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Today on the site, R.C. Harvey returns with the penultimate installment of his long series on the legendary feud between Ham Fisher and Al Capp. Last time saw the tragic end of Fisher, and this week we see what happened to Al Capp in his later years as a anti-counterculture crusader, when his history of sexual assault and harassment finally caught up to him.

Not content with the outlet Li’l Abner afforded him, Capp had branched out into other venues all through his career. In 1937, he had launched another comic strip, a somewhat more serious narrative about a crusty old spinster and her manly nephew called Abbie and Slats, which he wrote and Raeburn Van Buren drew; after nine years, Capp’s brother Elliott took over the scripting, continuing until the strip ceased in 1971. And in 1954, Capp started writing yet another strip, Long Sam, starring a female version of Li’l Abner. Drawn by Bob Lubbers, it ran until 1962.

Capp’s creations ventured beyond newsprint, too. An RKO movie adaptation, Li’l Abner, had appeared in 1940, but the characters were a bigger success on stage with a Broadway musical that ran for 693 performances, starting in November 1956; it was turned into a motion picture at Paramount in 1959. There was an amusement park, Dogpatch U.S.A., and a fast-food chain.

A master at creating publicity about himself and his strip, Capp enjoyed a second albeit simultaneous career as an after-dinner speaker and newspaper columnist, leaving most of the drawing on the strip to his assistants while he concentrated on writing the scripts. Capp was also a frequent guest on radio and television talk shows, regaling his audiences with his analyses of contemporary events, outrageous commentaries punctuated with his characteristic jubilant hoots of self-appreciative laughter.

In the 1960s, his target was often student protest against the Vietnam War: In the strip, college youths were all members of S.W.I.N.E., “Students Wildly Indignant about Nearly Everything.” Touring college campuses as a speaker, Capp was on a crusade against what he saw as morally bankrupt youth.

We also have Kim Jooha's review of Mickey Zacchilli's Space Academy 123.

Anyone interested in art comics knows how singular Zacchilli's art is. When Space Academy 123 was serialized on Instagram, the style looked a bit simpler than usual -- which I did not have any complaint against because it was a free daily comic. However, seeing the art bigger and in more detail on a printed page, I realized the subtlety of each mark Zacchilli draws. Because there are fewer lines in the background than usual, you can see how each line makes a huge difference. Zacchilli's lines in her previous work, combined in thousands, felt like a huge torrent. Now each different shade of mark builds a subtle texture that elevates the work. Combined with Zacchilli’s distinct doodle-ish style of drawing and scribbling-style of handwriting, these seemingly random textures perfectly translate the youthful expressive energy and whirlwind of Space Academy 123’s characters and happenings. The paper stock of the book is similar to a newspaper or cheap manga paper, but is more expensive and durable — this adds to the synergy, too.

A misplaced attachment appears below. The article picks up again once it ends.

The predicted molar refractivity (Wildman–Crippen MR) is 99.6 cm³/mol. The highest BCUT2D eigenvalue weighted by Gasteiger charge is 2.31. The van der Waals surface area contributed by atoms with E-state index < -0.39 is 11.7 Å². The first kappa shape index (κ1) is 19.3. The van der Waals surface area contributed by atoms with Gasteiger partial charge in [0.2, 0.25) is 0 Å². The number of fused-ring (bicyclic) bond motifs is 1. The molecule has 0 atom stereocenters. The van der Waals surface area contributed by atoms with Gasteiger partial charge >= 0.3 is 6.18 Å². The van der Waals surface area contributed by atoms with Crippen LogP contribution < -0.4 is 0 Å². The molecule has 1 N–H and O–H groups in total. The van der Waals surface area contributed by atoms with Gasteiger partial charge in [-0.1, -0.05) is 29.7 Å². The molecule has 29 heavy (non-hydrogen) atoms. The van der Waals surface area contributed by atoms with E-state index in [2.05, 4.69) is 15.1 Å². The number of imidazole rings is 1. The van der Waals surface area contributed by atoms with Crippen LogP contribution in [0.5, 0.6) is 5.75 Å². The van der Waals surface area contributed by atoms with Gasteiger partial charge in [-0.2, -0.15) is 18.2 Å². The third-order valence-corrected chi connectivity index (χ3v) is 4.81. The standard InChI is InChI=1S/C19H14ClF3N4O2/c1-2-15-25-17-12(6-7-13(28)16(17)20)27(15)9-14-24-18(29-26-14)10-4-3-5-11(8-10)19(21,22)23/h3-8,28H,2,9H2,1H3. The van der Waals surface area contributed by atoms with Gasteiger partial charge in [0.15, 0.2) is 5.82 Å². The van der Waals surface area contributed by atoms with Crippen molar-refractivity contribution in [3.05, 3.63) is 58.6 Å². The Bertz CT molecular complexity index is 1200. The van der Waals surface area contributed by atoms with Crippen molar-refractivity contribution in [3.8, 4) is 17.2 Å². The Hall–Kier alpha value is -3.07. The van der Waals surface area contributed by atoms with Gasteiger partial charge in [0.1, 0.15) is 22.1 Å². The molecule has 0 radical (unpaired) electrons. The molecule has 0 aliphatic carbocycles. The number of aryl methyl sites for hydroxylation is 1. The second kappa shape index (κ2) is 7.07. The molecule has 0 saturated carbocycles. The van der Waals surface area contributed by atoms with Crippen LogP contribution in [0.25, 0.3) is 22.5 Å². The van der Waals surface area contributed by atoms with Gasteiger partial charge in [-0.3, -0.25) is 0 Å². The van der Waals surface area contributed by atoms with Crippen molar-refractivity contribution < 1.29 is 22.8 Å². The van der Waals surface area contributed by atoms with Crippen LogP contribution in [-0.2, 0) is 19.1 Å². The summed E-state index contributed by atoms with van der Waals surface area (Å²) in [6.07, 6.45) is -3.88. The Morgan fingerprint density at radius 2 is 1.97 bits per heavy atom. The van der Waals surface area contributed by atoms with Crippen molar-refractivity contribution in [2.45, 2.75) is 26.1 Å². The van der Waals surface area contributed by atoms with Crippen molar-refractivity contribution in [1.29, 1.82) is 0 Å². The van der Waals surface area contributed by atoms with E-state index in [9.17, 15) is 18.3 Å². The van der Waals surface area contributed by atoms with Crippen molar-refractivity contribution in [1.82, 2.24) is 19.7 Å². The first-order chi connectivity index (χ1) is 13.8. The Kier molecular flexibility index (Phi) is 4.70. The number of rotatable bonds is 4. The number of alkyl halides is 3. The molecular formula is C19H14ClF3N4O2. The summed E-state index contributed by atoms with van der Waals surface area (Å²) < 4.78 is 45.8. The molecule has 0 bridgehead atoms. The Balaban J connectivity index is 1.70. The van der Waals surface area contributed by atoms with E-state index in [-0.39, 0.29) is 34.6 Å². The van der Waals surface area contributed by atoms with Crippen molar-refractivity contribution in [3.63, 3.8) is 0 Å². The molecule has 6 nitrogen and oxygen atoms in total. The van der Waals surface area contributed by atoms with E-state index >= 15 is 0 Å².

Meanwhile, elsewhere:

—News. Many more papers have dropped Wiley Miller's Non Sequitur over the "Go Fuck Yourself, Trump" message in one his strips.

—Commentary. Jessamyn West writes about Bechdel's Fun Home.

By the time Fun Home came out in 2006 I was nearly 40, post-married, and living pretty happily alone. My sister and I would occasionally get together and scratch our heads at our “raised by wolves” upbringing as if it had been a bad movie or something that happened to other people we distantly knew.

I read Fun Home; it hit me like a lightning bolt and my whole childhood snapped back around me.

—Interviews. The most recent guest on the Virtual Memories podcast is Mort Gerberg.


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